Chelsea take the lead

For the second consecutive league game, the opposition scored with their first effort on target. Regardless of systems and formations, this goal was due to sloppy defending. The fact that, on average, one of every seventy-odd corners in the Premier League results in a direct goal indicates how poor a goal it was to concede. The main culprit was Daniel Agger. It was he who was picking up John Terry, but as he attempted to follow Terry’s run to the front post, he was cannily blocked off by Ivanovic. This left Terry free to head home. Although the personnel were slightly different on this occasion, it was similar to Swansea’s first goal in the Cup defeat on Halloween night.

Rodgers Adjusts

On the hour mark, Rodgers was seen explaining instructions to Glen Johnson as he replaced the anonymous Sahin with Suso. Rodgers proved his in-game management credentials once again as he changed to a 4-4-2 or a 4-4-1-1 system. Andre Wisdom moved to right full back, switching Johnson to left back. Enrique pushed up to play as a left midfielder, while also dropping back to make 5 at the back with Johnson more centrally when defending. Sterling hugged the right touchline, Suso played alongside/ behind Suarez and ahead of Allen and Gerrard. The switch worked as it led to an increase in tempo and aggression from Liverpool.

In truth it was an average Chelsea performance, and with more width and a higher tempo Liverpool finally took the game to the home team. By matching Chelsea numerically in midfield, the influence of Mikel and Ramires faded. Also Liverpool had added width, with both wingers and full backs running at Azpilicueta and Bertrand. Predictably, Mata and Hazard offered little protection. With a more attacking mind-set, the entire Liverpool team took a couple of steps forward, and pressed higher up the pitch. It was through this that the goal came about as Wisdom won the ball by pressuring a Chelsea player in midfield before winning the all-important corner in the 72nd minute. Suarez became more of an influence on the game, as he now got the chance to run at Chelsea’s defence. Enrique in particular excelled on the left wing, playing intelligent passes through to Suarez as well as offering Johnson good protection.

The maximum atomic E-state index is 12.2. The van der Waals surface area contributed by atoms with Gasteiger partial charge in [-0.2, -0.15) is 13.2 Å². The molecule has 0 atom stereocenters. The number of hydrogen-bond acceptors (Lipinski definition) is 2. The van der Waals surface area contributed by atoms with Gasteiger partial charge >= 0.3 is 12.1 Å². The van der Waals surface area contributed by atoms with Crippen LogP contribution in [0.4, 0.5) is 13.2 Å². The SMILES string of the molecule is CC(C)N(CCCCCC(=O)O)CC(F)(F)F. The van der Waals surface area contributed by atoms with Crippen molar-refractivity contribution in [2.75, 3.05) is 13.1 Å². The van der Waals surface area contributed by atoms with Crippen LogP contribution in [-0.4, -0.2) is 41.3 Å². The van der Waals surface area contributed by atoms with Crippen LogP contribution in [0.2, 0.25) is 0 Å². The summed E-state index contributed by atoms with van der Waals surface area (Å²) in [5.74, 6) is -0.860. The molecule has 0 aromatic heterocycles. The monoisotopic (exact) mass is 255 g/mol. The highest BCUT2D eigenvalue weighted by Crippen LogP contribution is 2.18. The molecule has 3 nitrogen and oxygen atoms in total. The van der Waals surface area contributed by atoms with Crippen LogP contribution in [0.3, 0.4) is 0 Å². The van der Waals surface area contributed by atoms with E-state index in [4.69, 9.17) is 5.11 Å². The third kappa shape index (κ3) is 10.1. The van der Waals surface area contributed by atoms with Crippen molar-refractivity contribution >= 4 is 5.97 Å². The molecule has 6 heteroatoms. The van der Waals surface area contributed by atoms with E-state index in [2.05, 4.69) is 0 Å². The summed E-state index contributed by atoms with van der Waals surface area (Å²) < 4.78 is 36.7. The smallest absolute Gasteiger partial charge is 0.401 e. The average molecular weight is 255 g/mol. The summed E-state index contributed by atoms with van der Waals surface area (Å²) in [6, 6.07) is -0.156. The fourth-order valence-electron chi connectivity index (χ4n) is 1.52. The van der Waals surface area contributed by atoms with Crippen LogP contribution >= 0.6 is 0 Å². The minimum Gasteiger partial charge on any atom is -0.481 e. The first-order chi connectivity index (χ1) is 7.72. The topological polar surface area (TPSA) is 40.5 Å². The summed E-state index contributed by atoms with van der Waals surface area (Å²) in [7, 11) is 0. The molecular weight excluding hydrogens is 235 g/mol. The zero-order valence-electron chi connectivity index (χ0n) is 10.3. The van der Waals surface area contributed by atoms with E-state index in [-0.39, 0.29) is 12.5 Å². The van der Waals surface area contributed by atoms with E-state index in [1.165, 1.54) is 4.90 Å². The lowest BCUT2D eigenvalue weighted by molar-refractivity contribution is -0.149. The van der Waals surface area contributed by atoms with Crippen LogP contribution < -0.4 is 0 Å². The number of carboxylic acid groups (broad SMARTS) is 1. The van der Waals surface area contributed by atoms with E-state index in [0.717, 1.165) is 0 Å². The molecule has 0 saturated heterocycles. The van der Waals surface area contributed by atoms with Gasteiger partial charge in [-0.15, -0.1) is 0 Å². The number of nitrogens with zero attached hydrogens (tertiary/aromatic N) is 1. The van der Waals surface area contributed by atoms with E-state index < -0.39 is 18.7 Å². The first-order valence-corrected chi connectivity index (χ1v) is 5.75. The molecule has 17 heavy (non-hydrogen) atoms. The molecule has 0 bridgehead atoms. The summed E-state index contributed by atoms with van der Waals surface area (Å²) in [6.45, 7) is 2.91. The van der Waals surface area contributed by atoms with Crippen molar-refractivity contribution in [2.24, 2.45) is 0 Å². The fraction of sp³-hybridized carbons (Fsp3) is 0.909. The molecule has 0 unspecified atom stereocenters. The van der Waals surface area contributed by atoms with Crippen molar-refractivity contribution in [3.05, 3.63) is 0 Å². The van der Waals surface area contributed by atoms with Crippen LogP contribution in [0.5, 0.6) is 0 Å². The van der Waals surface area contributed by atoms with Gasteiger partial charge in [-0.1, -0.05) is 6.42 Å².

Liverpool’s Player Influence after 60 minutes.

Just Can’t Get Enough

Suarez’s eighth Premier League goal of the season was ever-so simple. While the Uruguayan got the plaudits, kudos must be given to Jamie Carragher. Having seen all but one of Suso’s corners hit the first man, Carragher intelligently flicked the ball across goal towards Suarez, who couldn’t miss. It is a tactic that Liverpool have failed to deploy for years. Often, Suso’s or Gerrard’s corners fail to clear the first man. The most famous example of this tactic working was Sami Hyypia’s goal at home to Juventus in the 2005 Champions League Quarter Final. Carragher, a veteran of that great night, clearly remembered Luis Garcia’s front post flick to his former defensive partner.

In conclusion, the change of system showed how a more attacking line-up may have been more profitable for Liverpool. While the original 3-5-2 system would have contained Chelsea but for a sloppy mistake at a set piece, it was ill-fitting offensively. Rodgers, to his credit, changed the system, and it yielded him a point. Given Liverpool’s dominance of the final fifteen minutes, it could have been three.

Man of the Match

Jose Enrique

Niall Quinn gave the Sky Sports award to Jose Enrique, and for once he may have made the correct call. Enrique was particularly effective on the left wing, winning all seven of his tackles, offering Johnson excellent cover and threatening offensively. He could have won it at the end but for Petr Cech, and almost assisted another goal for Suarez, but he was also denied by Chelsea’s excellent goalkeeper.